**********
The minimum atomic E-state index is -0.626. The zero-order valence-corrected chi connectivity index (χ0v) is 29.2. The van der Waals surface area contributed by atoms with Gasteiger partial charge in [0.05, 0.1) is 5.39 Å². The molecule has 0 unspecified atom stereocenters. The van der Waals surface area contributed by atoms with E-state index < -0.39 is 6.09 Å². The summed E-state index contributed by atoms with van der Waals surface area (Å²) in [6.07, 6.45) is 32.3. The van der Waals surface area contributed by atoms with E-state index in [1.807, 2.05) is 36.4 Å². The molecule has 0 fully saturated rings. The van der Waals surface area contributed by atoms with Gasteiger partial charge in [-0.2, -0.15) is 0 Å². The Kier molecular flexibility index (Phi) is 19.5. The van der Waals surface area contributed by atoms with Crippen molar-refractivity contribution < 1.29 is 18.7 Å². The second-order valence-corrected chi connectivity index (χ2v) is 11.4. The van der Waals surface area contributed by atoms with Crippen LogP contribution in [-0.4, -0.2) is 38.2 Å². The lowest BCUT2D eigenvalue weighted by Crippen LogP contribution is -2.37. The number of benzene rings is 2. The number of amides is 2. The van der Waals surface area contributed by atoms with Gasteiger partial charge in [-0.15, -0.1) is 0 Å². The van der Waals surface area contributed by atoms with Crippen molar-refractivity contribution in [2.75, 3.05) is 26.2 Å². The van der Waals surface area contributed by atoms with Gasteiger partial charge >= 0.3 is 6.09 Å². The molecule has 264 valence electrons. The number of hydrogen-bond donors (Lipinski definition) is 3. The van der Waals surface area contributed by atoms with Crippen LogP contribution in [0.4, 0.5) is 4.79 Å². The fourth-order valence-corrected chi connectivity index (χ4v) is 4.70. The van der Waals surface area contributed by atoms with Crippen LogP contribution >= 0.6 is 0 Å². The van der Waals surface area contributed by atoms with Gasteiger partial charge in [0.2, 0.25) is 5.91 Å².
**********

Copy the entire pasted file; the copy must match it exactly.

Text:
The minimum atomic E-state index is -0.626. The zero-order valence-corrected chi connectivity index (χ0v) is 29.2. The van der Waals surface area contributed by atoms with Gasteiger partial charge in [0.05, 0.1) is 5.39 Å². The molecule has 0 unspecified atom stereocenters. The van der Waals surface area contributed by atoms with E-state index < -0.39 is 6.09 Å². The summed E-state index contributed by atoms with van der Waals surface area (Å²) in [6.07, 6.45) is 32.3. The van der Waals surface area contributed by atoms with E-state index in [1.807, 2.05) is 36.4 Å². The molecule has 0 fully saturated rings. The van der Waals surface area contributed by atoms with Gasteiger partial charge in [-0.2, -0.15) is 0 Å². The Kier molecular flexibility index (Phi) is 19.5. The van der Waals surface area contributed by atoms with Crippen molar-refractivity contribution < 1.29 is 18.7 Å². The second-order valence-corrected chi connectivity index (χ2v) is 11.4. The van der Waals surface area contributed by atoms with Crippen LogP contribution in [-0.4, -0.2) is 38.2 Å². The lowest BCUT2D eigenvalue weighted by Crippen LogP contribution is -2.37. The number of benzene rings is 2. The number of amides is 2. The van der Waals surface area contributed by atoms with Gasteiger partial charge in [-0.15, -0.1) is 0 Å². The van der Waals surface area contributed by atoms with Crippen molar-refractivity contribution in [2.75, 3.05) is 26.2 Å². The van der Waals surface area contributed by atoms with Gasteiger partial charge >= 0.3 is 6.09 Å². The molecule has 264 valence electrons. The number of hydrogen-bond donors (Lipinski definition) is 3. The van der Waals surface area contributed by atoms with Crippen LogP contribution in [0.4, 0.5) is 4.79 Å². The fourth-order valence-corrected chi connectivity index (χ4v) is 4.70. The van der Waals surface area contributed by atoms with Crippen LogP contribution >= 0.6 is 0 Å². The van der Waals surface area contributed by atoms with Gasteiger partial charge in [0.2, 0.25) is 5.91 Å².